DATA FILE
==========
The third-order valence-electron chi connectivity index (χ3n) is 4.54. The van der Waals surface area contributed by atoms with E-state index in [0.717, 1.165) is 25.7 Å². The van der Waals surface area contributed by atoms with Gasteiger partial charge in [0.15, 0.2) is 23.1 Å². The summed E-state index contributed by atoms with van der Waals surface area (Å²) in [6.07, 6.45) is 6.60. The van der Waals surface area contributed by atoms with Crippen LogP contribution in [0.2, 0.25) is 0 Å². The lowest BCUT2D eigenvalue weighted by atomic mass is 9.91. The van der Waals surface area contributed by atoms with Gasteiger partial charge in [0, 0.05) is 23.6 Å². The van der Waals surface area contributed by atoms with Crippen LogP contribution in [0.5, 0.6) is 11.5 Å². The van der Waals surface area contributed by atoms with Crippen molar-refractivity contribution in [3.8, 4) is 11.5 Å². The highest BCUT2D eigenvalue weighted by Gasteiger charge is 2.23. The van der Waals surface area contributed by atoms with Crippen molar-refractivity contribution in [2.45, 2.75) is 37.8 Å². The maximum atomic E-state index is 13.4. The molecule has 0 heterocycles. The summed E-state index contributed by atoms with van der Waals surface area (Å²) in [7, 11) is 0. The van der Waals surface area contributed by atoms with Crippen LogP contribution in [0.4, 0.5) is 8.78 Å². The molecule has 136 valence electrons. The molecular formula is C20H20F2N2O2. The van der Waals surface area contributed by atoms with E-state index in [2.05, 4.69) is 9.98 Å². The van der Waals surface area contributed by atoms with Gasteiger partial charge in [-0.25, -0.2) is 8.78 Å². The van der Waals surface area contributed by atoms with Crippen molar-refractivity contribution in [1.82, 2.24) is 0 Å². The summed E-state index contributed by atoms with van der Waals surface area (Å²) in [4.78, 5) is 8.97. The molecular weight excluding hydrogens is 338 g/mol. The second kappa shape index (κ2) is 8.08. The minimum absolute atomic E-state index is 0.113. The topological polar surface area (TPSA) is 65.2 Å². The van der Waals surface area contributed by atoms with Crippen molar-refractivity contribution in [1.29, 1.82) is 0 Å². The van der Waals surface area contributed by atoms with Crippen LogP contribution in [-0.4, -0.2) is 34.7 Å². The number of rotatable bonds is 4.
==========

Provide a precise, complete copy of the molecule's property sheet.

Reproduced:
The third-order valence-electron chi connectivity index (χ3n) is 4.54. The van der Waals surface area contributed by atoms with E-state index in [0.717, 1.165) is 25.7 Å². The van der Waals surface area contributed by atoms with Gasteiger partial charge in [0.15, 0.2) is 23.1 Å². The summed E-state index contributed by atoms with van der Waals surface area (Å²) in [6.07, 6.45) is 6.60. The van der Waals surface area contributed by atoms with Crippen LogP contribution in [0.2, 0.25) is 0 Å². The lowest BCUT2D eigenvalue weighted by atomic mass is 9.91. The van der Waals surface area contributed by atoms with Gasteiger partial charge in [0, 0.05) is 23.6 Å². The van der Waals surface area contributed by atoms with Crippen LogP contribution in [0.5, 0.6) is 11.5 Å². The van der Waals surface area contributed by atoms with Crippen molar-refractivity contribution in [3.8, 4) is 11.5 Å². The highest BCUT2D eigenvalue weighted by Gasteiger charge is 2.23. The van der Waals surface area contributed by atoms with Crippen molar-refractivity contribution in [2.45, 2.75) is 37.8 Å². The maximum atomic E-state index is 13.4. The molecule has 0 heterocycles. The summed E-state index contributed by atoms with van der Waals surface area (Å²) in [7, 11) is 0. The van der Waals surface area contributed by atoms with Crippen LogP contribution in [0.4, 0.5) is 8.78 Å². The molecule has 136 valence electrons. The molecular formula is C20H20F2N2O2. The van der Waals surface area contributed by atoms with E-state index in [2.05, 4.69) is 9.98 Å². The van der Waals surface area contributed by atoms with Gasteiger partial charge in [-0.25, -0.2) is 8.78 Å². The van der Waals surface area contributed by atoms with Crippen molar-refractivity contribution in [1.82, 2.24) is 0 Å². The summed E-state index contributed by atoms with van der Waals surface area (Å²) in [4.78, 5) is 8.97. The molecular weight excluding hydrogens is 338 g/mol. The second kappa shape index (κ2) is 8.08. The minimum absolute atomic E-state index is 0.113. The topological polar surface area (TPSA) is 65.2 Å². The van der Waals surface area contributed by atoms with Crippen molar-refractivity contribution in [1.29, 1.82) is 0 Å². The van der Waals surface area contributed by atoms with Crippen LogP contribution in [-0.4, -0.2) is 34.7 Å². The number of rotatable bonds is 4.